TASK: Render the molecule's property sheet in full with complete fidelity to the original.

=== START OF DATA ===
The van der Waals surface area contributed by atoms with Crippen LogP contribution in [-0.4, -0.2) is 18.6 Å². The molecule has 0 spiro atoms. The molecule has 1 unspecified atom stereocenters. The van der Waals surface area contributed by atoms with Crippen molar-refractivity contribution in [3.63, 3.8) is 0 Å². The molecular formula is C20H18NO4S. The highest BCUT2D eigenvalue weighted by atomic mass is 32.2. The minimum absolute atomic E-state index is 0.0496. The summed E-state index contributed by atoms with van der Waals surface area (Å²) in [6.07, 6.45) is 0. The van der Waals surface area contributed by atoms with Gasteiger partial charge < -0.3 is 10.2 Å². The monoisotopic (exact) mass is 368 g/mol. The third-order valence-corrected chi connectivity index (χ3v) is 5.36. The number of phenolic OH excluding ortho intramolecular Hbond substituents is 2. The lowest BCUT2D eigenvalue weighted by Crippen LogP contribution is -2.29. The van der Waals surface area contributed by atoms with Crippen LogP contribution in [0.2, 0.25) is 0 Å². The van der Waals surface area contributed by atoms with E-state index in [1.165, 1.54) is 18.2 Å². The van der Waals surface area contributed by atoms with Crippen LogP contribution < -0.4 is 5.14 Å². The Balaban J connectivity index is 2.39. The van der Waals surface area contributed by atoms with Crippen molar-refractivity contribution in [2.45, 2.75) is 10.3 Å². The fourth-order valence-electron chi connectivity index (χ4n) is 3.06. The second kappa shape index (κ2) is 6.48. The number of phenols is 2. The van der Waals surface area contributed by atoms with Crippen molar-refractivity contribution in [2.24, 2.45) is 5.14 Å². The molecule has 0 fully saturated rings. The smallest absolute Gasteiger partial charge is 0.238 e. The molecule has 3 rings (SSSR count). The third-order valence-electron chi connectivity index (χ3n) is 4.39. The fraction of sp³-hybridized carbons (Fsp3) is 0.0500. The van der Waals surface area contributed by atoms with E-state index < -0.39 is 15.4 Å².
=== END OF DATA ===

The van der Waals surface area contributed by atoms with Crippen LogP contribution in [-0.4, -0.2) is 18.6 Å². The molecule has 0 spiro atoms. The molecule has 1 unspecified atom stereocenters. The van der Waals surface area contributed by atoms with Crippen molar-refractivity contribution in [3.63, 3.8) is 0 Å². The molecular formula is C20H18NO4S. The highest BCUT2D eigenvalue weighted by atomic mass is 32.2. The minimum absolute atomic E-state index is 0.0496. The summed E-state index contributed by atoms with van der Waals surface area (Å²) in [6.07, 6.45) is 0. The van der Waals surface area contributed by atoms with Gasteiger partial charge < -0.3 is 10.2 Å². The monoisotopic (exact) mass is 368 g/mol. The third-order valence-corrected chi connectivity index (χ3v) is 5.36. The number of phenolic OH excluding ortho intramolecular Hbond substituents is 2. The lowest BCUT2D eigenvalue weighted by Crippen LogP contribution is -2.29. The van der Waals surface area contributed by atoms with Crippen LogP contribution in [0.2, 0.25) is 0 Å². The van der Waals surface area contributed by atoms with E-state index in [1.165, 1.54) is 18.2 Å². The van der Waals surface area contributed by atoms with Crippen LogP contribution < -0.4 is 5.14 Å². The Balaban J connectivity index is 2.39. The van der Waals surface area contributed by atoms with Crippen molar-refractivity contribution in [2.45, 2.75) is 10.3 Å². The fourth-order valence-electron chi connectivity index (χ4n) is 3.06. The second kappa shape index (κ2) is 6.48. The number of phenols is 2. The van der Waals surface area contributed by atoms with Crippen molar-refractivity contribution in [2.24, 2.45) is 5.14 Å². The molecule has 0 fully saturated rings. The smallest absolute Gasteiger partial charge is 0.238 e. The molecule has 3 rings (SSSR count). The third-order valence-electron chi connectivity index (χ3n) is 4.39. The fraction of sp³-hybridized carbons (Fsp3) is 0.0500. The van der Waals surface area contributed by atoms with E-state index < -0.39 is 15.4 Å².